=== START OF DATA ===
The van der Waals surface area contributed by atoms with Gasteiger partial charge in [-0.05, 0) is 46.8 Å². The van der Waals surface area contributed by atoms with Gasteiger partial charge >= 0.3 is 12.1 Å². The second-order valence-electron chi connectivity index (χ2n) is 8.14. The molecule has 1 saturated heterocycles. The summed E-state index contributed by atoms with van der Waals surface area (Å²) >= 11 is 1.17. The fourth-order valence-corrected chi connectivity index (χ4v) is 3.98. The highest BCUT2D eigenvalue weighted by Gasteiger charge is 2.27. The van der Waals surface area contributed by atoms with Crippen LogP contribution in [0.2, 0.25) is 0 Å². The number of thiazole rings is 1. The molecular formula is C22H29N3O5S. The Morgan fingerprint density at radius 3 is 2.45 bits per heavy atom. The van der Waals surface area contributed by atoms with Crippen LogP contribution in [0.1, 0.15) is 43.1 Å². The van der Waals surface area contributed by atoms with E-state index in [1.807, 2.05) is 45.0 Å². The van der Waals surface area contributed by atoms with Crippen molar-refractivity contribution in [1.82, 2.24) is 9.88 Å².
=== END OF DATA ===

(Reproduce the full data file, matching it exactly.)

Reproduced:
The van der Waals surface area contributed by atoms with Gasteiger partial charge in [-0.05, 0) is 46.8 Å². The van der Waals surface area contributed by atoms with Gasteiger partial charge >= 0.3 is 12.1 Å². The second-order valence-electron chi connectivity index (χ2n) is 8.14. The molecule has 1 saturated heterocycles. The summed E-state index contributed by atoms with van der Waals surface area (Å²) >= 11 is 1.17. The fourth-order valence-corrected chi connectivity index (χ4v) is 3.98. The highest BCUT2D eigenvalue weighted by Gasteiger charge is 2.27. The van der Waals surface area contributed by atoms with Crippen LogP contribution in [0.2, 0.25) is 0 Å². The number of thiazole rings is 1. The molecular formula is C22H29N3O5S. The Morgan fingerprint density at radius 3 is 2.45 bits per heavy atom. The van der Waals surface area contributed by atoms with Crippen LogP contribution in [0.1, 0.15) is 43.1 Å². The van der Waals surface area contributed by atoms with E-state index in [1.807, 2.05) is 45.0 Å². The van der Waals surface area contributed by atoms with Crippen molar-refractivity contribution in [1.82, 2.24) is 9.88 Å².